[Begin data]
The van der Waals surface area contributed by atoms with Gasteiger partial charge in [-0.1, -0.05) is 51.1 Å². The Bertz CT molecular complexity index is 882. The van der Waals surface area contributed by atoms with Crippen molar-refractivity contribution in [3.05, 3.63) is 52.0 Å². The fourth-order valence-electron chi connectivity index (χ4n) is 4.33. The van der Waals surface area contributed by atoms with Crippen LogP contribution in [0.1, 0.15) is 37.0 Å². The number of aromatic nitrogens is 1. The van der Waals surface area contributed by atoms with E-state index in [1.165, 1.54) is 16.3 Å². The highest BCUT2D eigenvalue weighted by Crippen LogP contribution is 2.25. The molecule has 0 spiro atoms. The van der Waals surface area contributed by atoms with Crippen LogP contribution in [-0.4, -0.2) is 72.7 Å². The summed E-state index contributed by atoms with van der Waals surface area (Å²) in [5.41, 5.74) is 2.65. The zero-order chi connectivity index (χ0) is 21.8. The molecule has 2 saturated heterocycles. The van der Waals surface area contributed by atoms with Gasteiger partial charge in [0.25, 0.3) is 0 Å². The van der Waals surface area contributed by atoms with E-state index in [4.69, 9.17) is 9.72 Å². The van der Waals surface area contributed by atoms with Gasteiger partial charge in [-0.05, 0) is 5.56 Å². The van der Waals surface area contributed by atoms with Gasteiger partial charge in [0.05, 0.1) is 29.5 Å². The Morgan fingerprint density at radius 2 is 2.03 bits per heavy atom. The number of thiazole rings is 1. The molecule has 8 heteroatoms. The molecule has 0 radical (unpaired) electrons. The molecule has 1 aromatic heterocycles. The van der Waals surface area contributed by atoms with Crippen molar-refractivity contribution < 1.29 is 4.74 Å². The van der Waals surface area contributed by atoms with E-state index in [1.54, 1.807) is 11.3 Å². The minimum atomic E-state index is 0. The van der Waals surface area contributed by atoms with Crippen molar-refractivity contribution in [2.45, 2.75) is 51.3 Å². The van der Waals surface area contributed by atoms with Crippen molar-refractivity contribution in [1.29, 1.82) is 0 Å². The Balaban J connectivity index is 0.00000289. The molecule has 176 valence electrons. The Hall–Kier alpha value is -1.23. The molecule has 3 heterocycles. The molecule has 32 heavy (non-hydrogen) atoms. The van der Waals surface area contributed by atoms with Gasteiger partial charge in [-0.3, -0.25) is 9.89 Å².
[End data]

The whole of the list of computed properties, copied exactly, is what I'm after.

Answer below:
The van der Waals surface area contributed by atoms with Gasteiger partial charge in [-0.1, -0.05) is 51.1 Å². The Bertz CT molecular complexity index is 882. The van der Waals surface area contributed by atoms with Crippen molar-refractivity contribution in [3.05, 3.63) is 52.0 Å². The fourth-order valence-electron chi connectivity index (χ4n) is 4.33. The van der Waals surface area contributed by atoms with Crippen LogP contribution in [0.1, 0.15) is 37.0 Å². The number of aromatic nitrogens is 1. The van der Waals surface area contributed by atoms with E-state index in [1.165, 1.54) is 16.3 Å². The highest BCUT2D eigenvalue weighted by Crippen LogP contribution is 2.25. The molecule has 0 spiro atoms. The van der Waals surface area contributed by atoms with Crippen LogP contribution in [-0.4, -0.2) is 72.7 Å². The summed E-state index contributed by atoms with van der Waals surface area (Å²) in [5.41, 5.74) is 2.65. The zero-order chi connectivity index (χ0) is 21.8. The molecule has 2 saturated heterocycles. The van der Waals surface area contributed by atoms with Gasteiger partial charge in [0.25, 0.3) is 0 Å². The van der Waals surface area contributed by atoms with E-state index in [4.69, 9.17) is 9.72 Å². The van der Waals surface area contributed by atoms with Gasteiger partial charge in [-0.05, 0) is 5.56 Å². The van der Waals surface area contributed by atoms with Gasteiger partial charge in [0.05, 0.1) is 29.5 Å². The Morgan fingerprint density at radius 2 is 2.03 bits per heavy atom. The number of thiazole rings is 1. The molecule has 8 heteroatoms. The molecule has 0 radical (unpaired) electrons. The molecule has 1 aromatic heterocycles. The van der Waals surface area contributed by atoms with Crippen molar-refractivity contribution < 1.29 is 4.74 Å². The van der Waals surface area contributed by atoms with E-state index in [1.54, 1.807) is 11.3 Å². The minimum atomic E-state index is 0. The van der Waals surface area contributed by atoms with Crippen molar-refractivity contribution in [2.45, 2.75) is 51.3 Å². The van der Waals surface area contributed by atoms with Crippen molar-refractivity contribution in [1.29, 1.82) is 0 Å². The Balaban J connectivity index is 0.00000289. The molecule has 176 valence electrons. The Hall–Kier alpha value is -1.23. The molecule has 3 heterocycles. The molecule has 32 heavy (non-hydrogen) atoms. The van der Waals surface area contributed by atoms with Gasteiger partial charge in [-0.3, -0.25) is 9.89 Å².